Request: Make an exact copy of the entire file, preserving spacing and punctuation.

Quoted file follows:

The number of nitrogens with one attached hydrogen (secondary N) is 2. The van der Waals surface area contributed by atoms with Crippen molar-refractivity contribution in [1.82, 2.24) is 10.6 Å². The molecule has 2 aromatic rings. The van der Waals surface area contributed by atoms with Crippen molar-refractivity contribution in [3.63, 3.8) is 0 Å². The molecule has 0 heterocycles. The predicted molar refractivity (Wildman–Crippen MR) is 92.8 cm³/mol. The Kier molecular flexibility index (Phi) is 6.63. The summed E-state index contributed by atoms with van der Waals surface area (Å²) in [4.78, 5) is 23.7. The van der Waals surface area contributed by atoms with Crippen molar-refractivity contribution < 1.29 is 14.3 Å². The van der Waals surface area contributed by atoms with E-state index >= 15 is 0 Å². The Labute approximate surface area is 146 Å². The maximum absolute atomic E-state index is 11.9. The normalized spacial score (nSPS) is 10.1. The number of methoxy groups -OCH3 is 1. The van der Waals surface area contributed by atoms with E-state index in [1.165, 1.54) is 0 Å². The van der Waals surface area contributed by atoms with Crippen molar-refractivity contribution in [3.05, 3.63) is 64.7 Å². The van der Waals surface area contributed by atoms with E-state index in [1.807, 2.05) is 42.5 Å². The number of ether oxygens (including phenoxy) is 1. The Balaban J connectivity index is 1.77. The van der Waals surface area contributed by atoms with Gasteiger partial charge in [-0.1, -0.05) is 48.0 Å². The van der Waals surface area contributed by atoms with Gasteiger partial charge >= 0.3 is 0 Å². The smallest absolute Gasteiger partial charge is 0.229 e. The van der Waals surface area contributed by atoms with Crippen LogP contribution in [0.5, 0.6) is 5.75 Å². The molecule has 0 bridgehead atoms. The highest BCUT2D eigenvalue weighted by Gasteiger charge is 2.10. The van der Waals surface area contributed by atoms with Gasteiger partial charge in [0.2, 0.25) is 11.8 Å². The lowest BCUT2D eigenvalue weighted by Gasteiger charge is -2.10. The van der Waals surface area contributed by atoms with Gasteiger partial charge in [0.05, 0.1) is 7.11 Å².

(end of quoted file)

The number of nitrogens with one attached hydrogen (secondary N) is 2. The van der Waals surface area contributed by atoms with Crippen molar-refractivity contribution in [1.82, 2.24) is 10.6 Å². The molecule has 2 aromatic rings. The van der Waals surface area contributed by atoms with Crippen molar-refractivity contribution in [3.63, 3.8) is 0 Å². The molecule has 0 heterocycles. The predicted molar refractivity (Wildman–Crippen MR) is 92.8 cm³/mol. The Kier molecular flexibility index (Phi) is 6.63. The summed E-state index contributed by atoms with van der Waals surface area (Å²) in [4.78, 5) is 23.7. The van der Waals surface area contributed by atoms with Crippen molar-refractivity contribution < 1.29 is 14.3 Å². The van der Waals surface area contributed by atoms with E-state index >= 15 is 0 Å². The Labute approximate surface area is 146 Å². The maximum absolute atomic E-state index is 11.9. The normalized spacial score (nSPS) is 10.1. The number of methoxy groups -OCH3 is 1. The van der Waals surface area contributed by atoms with E-state index in [1.165, 1.54) is 0 Å². The van der Waals surface area contributed by atoms with Crippen molar-refractivity contribution in [3.05, 3.63) is 64.7 Å². The van der Waals surface area contributed by atoms with E-state index in [1.807, 2.05) is 42.5 Å². The number of ether oxygens (including phenoxy) is 1. The Balaban J connectivity index is 1.77. The van der Waals surface area contributed by atoms with Gasteiger partial charge in [-0.1, -0.05) is 48.0 Å². The van der Waals surface area contributed by atoms with Gasteiger partial charge >= 0.3 is 0 Å². The smallest absolute Gasteiger partial charge is 0.229 e. The van der Waals surface area contributed by atoms with Crippen LogP contribution in [0.5, 0.6) is 5.75 Å². The molecule has 0 bridgehead atoms. The highest BCUT2D eigenvalue weighted by Gasteiger charge is 2.10. The van der Waals surface area contributed by atoms with Gasteiger partial charge in [0.2, 0.25) is 11.8 Å². The lowest BCUT2D eigenvalue weighted by Gasteiger charge is -2.10. The van der Waals surface area contributed by atoms with Gasteiger partial charge in [0.05, 0.1) is 7.11 Å².